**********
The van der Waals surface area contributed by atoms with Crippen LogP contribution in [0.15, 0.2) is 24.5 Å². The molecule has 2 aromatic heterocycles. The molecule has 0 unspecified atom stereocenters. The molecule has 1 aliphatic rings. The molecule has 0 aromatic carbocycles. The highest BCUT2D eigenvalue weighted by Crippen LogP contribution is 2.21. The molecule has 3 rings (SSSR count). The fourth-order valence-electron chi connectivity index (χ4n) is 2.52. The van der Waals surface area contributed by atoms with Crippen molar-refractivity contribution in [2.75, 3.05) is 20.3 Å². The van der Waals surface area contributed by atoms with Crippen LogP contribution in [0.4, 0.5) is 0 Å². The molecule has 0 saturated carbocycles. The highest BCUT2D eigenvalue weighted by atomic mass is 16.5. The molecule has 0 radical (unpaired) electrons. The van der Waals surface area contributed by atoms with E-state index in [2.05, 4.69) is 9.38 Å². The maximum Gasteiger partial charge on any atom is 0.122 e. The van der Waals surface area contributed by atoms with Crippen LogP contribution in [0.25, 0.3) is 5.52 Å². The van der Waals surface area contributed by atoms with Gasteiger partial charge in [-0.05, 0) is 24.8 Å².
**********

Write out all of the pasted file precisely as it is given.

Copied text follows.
The van der Waals surface area contributed by atoms with Crippen LogP contribution in [0.15, 0.2) is 24.5 Å². The molecule has 2 aromatic heterocycles. The molecule has 0 unspecified atom stereocenters. The molecule has 1 aliphatic rings. The molecule has 0 aromatic carbocycles. The highest BCUT2D eigenvalue weighted by Crippen LogP contribution is 2.21. The molecule has 3 rings (SSSR count). The fourth-order valence-electron chi connectivity index (χ4n) is 2.52. The van der Waals surface area contributed by atoms with Crippen molar-refractivity contribution in [2.75, 3.05) is 20.3 Å². The van der Waals surface area contributed by atoms with Crippen LogP contribution in [0.4, 0.5) is 0 Å². The molecule has 0 saturated carbocycles. The highest BCUT2D eigenvalue weighted by atomic mass is 16.5. The molecule has 0 radical (unpaired) electrons. The van der Waals surface area contributed by atoms with E-state index in [2.05, 4.69) is 9.38 Å². The maximum Gasteiger partial charge on any atom is 0.122 e. The van der Waals surface area contributed by atoms with Crippen LogP contribution in [0.25, 0.3) is 5.52 Å². The van der Waals surface area contributed by atoms with Gasteiger partial charge in [-0.05, 0) is 24.8 Å².